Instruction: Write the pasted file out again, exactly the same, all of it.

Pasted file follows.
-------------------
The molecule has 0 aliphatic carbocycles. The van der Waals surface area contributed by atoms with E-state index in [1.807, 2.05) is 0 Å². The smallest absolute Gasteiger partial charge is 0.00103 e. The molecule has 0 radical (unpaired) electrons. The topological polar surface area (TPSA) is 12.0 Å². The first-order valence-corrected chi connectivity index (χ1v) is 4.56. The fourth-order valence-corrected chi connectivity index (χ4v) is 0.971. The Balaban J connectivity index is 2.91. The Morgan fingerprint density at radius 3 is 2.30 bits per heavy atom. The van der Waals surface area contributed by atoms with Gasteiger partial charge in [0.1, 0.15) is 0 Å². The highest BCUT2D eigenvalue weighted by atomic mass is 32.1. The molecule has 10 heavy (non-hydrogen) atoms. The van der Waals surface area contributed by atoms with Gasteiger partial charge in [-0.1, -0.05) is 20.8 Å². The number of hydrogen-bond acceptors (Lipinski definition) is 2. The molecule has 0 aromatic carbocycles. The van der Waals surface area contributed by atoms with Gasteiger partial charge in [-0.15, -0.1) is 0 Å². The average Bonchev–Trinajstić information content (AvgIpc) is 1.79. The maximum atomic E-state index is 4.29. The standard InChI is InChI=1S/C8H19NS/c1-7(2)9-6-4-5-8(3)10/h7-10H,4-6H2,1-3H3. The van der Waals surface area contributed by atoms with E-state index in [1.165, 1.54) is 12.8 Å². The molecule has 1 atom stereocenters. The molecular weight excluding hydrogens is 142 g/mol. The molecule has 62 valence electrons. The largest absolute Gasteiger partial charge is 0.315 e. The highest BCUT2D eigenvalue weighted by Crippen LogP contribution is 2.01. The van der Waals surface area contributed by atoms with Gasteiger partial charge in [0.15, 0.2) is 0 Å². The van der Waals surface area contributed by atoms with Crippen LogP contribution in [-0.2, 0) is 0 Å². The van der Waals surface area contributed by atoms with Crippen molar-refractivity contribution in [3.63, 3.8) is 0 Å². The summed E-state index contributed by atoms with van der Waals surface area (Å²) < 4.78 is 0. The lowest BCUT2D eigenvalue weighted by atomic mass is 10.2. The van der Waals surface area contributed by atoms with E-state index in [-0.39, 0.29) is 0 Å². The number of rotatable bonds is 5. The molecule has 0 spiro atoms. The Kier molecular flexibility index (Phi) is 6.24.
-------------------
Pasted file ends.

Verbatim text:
The molecule has 0 aliphatic carbocycles. The van der Waals surface area contributed by atoms with E-state index in [1.807, 2.05) is 0 Å². The smallest absolute Gasteiger partial charge is 0.00103 e. The molecule has 0 radical (unpaired) electrons. The topological polar surface area (TPSA) is 12.0 Å². The first-order valence-corrected chi connectivity index (χ1v) is 4.56. The fourth-order valence-corrected chi connectivity index (χ4v) is 0.971. The Balaban J connectivity index is 2.91. The Morgan fingerprint density at radius 3 is 2.30 bits per heavy atom. The van der Waals surface area contributed by atoms with Gasteiger partial charge in [0.1, 0.15) is 0 Å². The highest BCUT2D eigenvalue weighted by atomic mass is 32.1. The molecule has 10 heavy (non-hydrogen) atoms. The van der Waals surface area contributed by atoms with Gasteiger partial charge in [-0.1, -0.05) is 20.8 Å². The number of hydrogen-bond acceptors (Lipinski definition) is 2. The molecule has 0 aromatic carbocycles. The van der Waals surface area contributed by atoms with Gasteiger partial charge in [-0.15, -0.1) is 0 Å². The average Bonchev–Trinajstić information content (AvgIpc) is 1.79. The maximum atomic E-state index is 4.29. The standard InChI is InChI=1S/C8H19NS/c1-7(2)9-6-4-5-8(3)10/h7-10H,4-6H2,1-3H3. The van der Waals surface area contributed by atoms with E-state index in [1.165, 1.54) is 12.8 Å². The molecule has 1 atom stereocenters. The molecular weight excluding hydrogens is 142 g/mol. The molecule has 62 valence electrons. The largest absolute Gasteiger partial charge is 0.315 e. The highest BCUT2D eigenvalue weighted by Crippen LogP contribution is 2.01. The van der Waals surface area contributed by atoms with Gasteiger partial charge in [0.15, 0.2) is 0 Å². The van der Waals surface area contributed by atoms with Crippen LogP contribution in [-0.2, 0) is 0 Å². The van der Waals surface area contributed by atoms with Crippen molar-refractivity contribution in [3.63, 3.8) is 0 Å². The summed E-state index contributed by atoms with van der Waals surface area (Å²) < 4.78 is 0. The lowest BCUT2D eigenvalue weighted by atomic mass is 10.2. The van der Waals surface area contributed by atoms with E-state index in [-0.39, 0.29) is 0 Å². The number of rotatable bonds is 5. The molecule has 0 spiro atoms. The Kier molecular flexibility index (Phi) is 6.24.